№ 268/2009 from Oct 09, 2009
Tim Conrad, a computational biologist at Freie Universität, has been honored with the Klaus Tschira Award for the Public Understanding of Science in mathematics. Conrad received the award endowed with 5,000 euros for the three-page summary of his Ph.D. thesis "Bloody Fingerprints from the Playstation." The Klaus Tschira Award for the Public Understanding of Science is awarded annually. Applications are accepted from young scientists in the fields of biology, chemistry, computer science, mathematics, the neurosciences, and physics who completed their Ph.D. the previous year.
Tim Conrad is the second scientist at Freie Universität Berlin to receive this particular award for making science understandable. The jury selected Conrad's work because it is a "very clear and compellingly written research paper on the border between medicine, computer science, and mathematics." In it the reader can immediately realize that mathematics can be used to solve everyday problems.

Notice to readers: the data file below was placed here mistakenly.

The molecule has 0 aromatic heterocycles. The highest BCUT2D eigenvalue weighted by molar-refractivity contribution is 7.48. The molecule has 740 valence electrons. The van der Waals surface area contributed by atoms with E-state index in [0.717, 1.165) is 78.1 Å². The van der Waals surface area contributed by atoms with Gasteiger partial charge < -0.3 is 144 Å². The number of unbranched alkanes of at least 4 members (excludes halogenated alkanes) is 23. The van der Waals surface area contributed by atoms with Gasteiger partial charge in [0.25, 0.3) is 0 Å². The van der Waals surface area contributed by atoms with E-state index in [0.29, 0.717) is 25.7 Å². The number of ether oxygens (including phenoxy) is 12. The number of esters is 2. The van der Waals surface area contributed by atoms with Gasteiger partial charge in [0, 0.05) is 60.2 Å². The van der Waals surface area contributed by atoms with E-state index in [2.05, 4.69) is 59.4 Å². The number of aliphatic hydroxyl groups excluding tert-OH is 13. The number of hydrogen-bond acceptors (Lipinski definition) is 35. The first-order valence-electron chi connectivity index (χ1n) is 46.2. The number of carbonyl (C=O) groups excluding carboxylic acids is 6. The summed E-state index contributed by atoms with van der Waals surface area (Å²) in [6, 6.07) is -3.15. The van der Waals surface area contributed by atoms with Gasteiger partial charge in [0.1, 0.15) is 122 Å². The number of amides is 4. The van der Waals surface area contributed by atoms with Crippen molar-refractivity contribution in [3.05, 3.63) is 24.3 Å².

In his dissertation Conrad developed a method for using a simple blood sample to make accurate statements about the health of an individual, for example, whether the person suffers from a certain cancer. Conrad hypothesized that almost every disease changes the concentration of a certain number of molecules in the affected person's blood, making a distinct pattern – a type of fingerprint of the disease.
So far, using the method he developed, Conrad has been able to create fingerprints for five different types of cancer. "Two of them were successful in first pre-clinical tests and had a significantly higher detection rate than other methods," according to Conrad. An Internet-based software has emerged from the project that is being used in several hospitals including Charité – University Medicine Berlin and University Hospital Leipzig.